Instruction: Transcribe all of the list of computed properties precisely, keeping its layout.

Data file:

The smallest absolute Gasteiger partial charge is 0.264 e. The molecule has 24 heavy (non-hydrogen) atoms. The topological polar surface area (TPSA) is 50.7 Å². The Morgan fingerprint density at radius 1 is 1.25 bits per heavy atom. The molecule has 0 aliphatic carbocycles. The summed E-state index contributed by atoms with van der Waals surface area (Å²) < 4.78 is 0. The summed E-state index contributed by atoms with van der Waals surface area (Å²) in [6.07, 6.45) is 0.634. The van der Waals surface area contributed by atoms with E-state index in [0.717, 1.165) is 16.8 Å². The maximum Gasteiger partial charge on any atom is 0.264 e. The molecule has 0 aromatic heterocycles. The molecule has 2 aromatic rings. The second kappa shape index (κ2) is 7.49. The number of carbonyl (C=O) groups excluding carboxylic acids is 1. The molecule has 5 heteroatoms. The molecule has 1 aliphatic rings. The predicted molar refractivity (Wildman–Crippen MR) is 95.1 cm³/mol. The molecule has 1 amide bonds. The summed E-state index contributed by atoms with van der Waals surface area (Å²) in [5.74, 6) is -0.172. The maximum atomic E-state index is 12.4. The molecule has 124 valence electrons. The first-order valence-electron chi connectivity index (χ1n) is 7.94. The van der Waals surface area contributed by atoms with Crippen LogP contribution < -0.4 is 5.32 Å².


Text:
The smallest absolute Gasteiger partial charge is 0.264 e. The molecule has 24 heavy (non-hydrogen) atoms. The topological polar surface area (TPSA) is 50.7 Å². The Morgan fingerprint density at radius 1 is 1.25 bits per heavy atom. The molecule has 0 aliphatic carbocycles. The summed E-state index contributed by atoms with van der Waals surface area (Å²) < 4.78 is 0. The summed E-state index contributed by atoms with van der Waals surface area (Å²) in [6.07, 6.45) is 0.634. The van der Waals surface area contributed by atoms with E-state index in [0.717, 1.165) is 16.8 Å². The maximum Gasteiger partial charge on any atom is 0.264 e. The molecule has 0 aromatic heterocycles. The molecule has 2 aromatic rings. The second kappa shape index (κ2) is 7.49. The number of carbonyl (C=O) groups excluding carboxylic acids is 1. The molecule has 5 heteroatoms. The molecule has 1 aliphatic rings. The predicted molar refractivity (Wildman–Crippen MR) is 95.1 cm³/mol. The molecule has 1 amide bonds. The summed E-state index contributed by atoms with van der Waals surface area (Å²) in [5.74, 6) is -0.172. The maximum atomic E-state index is 12.4. The molecule has 124 valence electrons. The first-order valence-electron chi connectivity index (χ1n) is 7.94. The van der Waals surface area contributed by atoms with Crippen LogP contribution < -0.4 is 5.32 Å².